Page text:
Of course, I could not possibly do this just by myself. Just imagine what needs to be done: the website needs to be built, the talks need to be selected, the speakers need to be informed, the tickets sales have to be taken care of, the venue needs to be booked, the flights and hotel rooms for the speakers have to be arranged, the social event needs to be organized. Etc. Etc. The list just keeps going. Organizing the conference is a huge task and a lot of people at Ibuildings are helping to organize it. Luckily most members of the team are pretty experienced by now, as they have been involved with organizing the DPC from the very first edition. It is comforting to have such a solid base to rely upon.

I myself will be mainly working together with my colleague Felix de Vliegher. Together we are responsible for what I think is the most fun part of the entire operation: creating the conference schedule, communicating with the community and communicating with the speakers. We will also host the conference, which I think is pretty exciting. Yes I have spoken to groups before. Quite large groups actually. But this time I will be speaking to a fully packed room on the main stage. Cool! I suppose it is much like doing a talk – only this time I will not be talking about database version control, but about what kind of sunglasses we found on the floor of room B and when you will get your food.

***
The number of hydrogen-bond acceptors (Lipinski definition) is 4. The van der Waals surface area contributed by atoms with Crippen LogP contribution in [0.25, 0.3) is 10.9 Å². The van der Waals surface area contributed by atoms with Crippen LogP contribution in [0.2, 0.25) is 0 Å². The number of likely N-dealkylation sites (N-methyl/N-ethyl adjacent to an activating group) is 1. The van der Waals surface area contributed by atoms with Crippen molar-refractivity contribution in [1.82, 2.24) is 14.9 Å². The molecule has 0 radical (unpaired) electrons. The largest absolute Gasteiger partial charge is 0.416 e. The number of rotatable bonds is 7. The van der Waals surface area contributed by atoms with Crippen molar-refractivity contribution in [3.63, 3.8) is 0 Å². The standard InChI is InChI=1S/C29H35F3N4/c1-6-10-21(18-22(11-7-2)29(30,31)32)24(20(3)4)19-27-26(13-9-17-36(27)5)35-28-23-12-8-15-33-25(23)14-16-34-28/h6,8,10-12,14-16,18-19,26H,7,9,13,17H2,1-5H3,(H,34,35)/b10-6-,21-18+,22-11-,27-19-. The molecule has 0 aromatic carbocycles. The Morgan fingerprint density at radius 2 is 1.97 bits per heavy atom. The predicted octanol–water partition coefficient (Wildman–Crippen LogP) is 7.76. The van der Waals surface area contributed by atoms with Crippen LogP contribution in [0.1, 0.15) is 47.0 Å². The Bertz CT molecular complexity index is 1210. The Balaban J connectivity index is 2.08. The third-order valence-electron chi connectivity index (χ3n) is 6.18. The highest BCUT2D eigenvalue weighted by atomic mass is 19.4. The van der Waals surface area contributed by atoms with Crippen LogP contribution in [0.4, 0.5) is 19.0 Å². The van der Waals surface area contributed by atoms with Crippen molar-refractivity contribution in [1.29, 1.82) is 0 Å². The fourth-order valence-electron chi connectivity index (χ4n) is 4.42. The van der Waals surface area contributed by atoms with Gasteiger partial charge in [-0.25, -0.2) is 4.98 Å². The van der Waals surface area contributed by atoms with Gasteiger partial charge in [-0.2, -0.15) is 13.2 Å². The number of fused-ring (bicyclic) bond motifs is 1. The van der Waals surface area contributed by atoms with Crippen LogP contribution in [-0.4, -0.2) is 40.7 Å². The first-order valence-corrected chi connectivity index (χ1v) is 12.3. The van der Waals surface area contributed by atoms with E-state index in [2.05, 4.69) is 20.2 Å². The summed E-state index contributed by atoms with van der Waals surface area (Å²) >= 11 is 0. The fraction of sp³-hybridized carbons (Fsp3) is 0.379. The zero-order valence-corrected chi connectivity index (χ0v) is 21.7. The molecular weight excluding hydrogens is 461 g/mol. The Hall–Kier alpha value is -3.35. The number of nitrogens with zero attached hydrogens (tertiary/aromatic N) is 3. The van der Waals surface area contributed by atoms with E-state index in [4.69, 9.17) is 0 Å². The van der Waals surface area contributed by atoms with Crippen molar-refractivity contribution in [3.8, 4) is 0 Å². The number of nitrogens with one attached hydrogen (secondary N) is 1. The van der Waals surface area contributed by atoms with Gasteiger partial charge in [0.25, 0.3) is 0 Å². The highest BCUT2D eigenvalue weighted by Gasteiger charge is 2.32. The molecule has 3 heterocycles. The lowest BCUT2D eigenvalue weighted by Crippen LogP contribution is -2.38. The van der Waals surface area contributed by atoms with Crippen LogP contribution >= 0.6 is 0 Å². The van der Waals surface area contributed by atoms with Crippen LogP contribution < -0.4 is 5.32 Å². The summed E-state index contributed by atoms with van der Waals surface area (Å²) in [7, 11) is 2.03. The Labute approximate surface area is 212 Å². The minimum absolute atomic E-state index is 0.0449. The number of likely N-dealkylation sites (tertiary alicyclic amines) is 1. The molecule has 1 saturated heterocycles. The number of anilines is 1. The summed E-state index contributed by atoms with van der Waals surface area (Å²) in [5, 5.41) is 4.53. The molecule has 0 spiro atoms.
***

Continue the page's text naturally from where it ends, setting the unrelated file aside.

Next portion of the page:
At the moment we are very busy selecting the talks and creating the conference schedule. Together with a couple of colleagues we are trying to figure out which talks are the best ones. Not an easy task when you can only pick about 30 talks from 240 great proposals! I really enjoyed reading them all and it is interesting to see all the different subjects and ideas people come up with. It is sad that we will have to disappoint most of the submitters – but having them all would result in a 16 day conference or something, which would not be very realistic either now would it? :-)

TechPortal article on database version control

techPortalLast year I spoke at different conferences throughout Europe about database version control. However, a while ago I decided that I did the talk often enough and that it’s time to move on. Therefor I wrote a big wrap-up article that summarizes everything I told (and learned) during these events. I’m proud to announce that this article was published on ibuildings’ techPortal site today!

You can find the article here:

Why my analogue year calendar rocks